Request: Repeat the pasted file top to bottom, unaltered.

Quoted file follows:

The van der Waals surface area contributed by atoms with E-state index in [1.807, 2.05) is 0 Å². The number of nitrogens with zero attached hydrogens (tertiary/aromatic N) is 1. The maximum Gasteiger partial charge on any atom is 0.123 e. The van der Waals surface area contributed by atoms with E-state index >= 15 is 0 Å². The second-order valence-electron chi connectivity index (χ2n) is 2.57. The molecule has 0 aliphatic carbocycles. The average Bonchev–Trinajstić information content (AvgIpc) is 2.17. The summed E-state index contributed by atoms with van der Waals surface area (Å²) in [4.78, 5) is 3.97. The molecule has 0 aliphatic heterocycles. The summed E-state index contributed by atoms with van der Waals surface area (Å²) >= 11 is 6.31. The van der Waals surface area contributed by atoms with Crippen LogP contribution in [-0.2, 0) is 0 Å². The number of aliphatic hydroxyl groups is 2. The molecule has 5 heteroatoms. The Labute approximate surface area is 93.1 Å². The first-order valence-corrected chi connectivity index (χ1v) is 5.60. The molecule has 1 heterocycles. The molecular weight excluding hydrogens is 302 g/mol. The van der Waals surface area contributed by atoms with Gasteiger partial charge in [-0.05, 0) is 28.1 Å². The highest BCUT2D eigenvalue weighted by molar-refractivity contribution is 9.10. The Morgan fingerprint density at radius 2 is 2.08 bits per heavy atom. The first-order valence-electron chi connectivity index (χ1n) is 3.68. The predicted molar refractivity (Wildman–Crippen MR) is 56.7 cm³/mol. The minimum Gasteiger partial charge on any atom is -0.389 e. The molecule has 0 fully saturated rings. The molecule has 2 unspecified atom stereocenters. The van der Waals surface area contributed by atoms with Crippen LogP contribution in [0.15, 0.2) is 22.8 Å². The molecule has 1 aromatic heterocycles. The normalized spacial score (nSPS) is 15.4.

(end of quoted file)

The van der Waals surface area contributed by atoms with E-state index in [1.807, 2.05) is 0 Å². The number of nitrogens with zero attached hydrogens (tertiary/aromatic N) is 1. The maximum Gasteiger partial charge on any atom is 0.123 e. The van der Waals surface area contributed by atoms with E-state index >= 15 is 0 Å². The second-order valence-electron chi connectivity index (χ2n) is 2.57. The molecule has 0 aliphatic carbocycles. The average Bonchev–Trinajstić information content (AvgIpc) is 2.17. The summed E-state index contributed by atoms with van der Waals surface area (Å²) in [4.78, 5) is 3.97. The molecule has 0 aliphatic heterocycles. The summed E-state index contributed by atoms with van der Waals surface area (Å²) >= 11 is 6.31. The van der Waals surface area contributed by atoms with Crippen LogP contribution in [-0.2, 0) is 0 Å². The number of aliphatic hydroxyl groups is 2. The molecule has 5 heteroatoms. The Labute approximate surface area is 93.1 Å². The first-order valence-corrected chi connectivity index (χ1v) is 5.60. The molecule has 1 heterocycles. The molecular weight excluding hydrogens is 302 g/mol. The van der Waals surface area contributed by atoms with Gasteiger partial charge in [-0.05, 0) is 28.1 Å². The highest BCUT2D eigenvalue weighted by molar-refractivity contribution is 9.10. The Morgan fingerprint density at radius 2 is 2.08 bits per heavy atom. The first-order valence-electron chi connectivity index (χ1n) is 3.68. The predicted molar refractivity (Wildman–Crippen MR) is 56.7 cm³/mol. The minimum Gasteiger partial charge on any atom is -0.389 e. The molecule has 0 fully saturated rings. The molecule has 2 unspecified atom stereocenters. The van der Waals surface area contributed by atoms with Crippen LogP contribution in [0.15, 0.2) is 22.8 Å². The molecule has 1 aromatic heterocycles. The normalized spacial score (nSPS) is 15.4.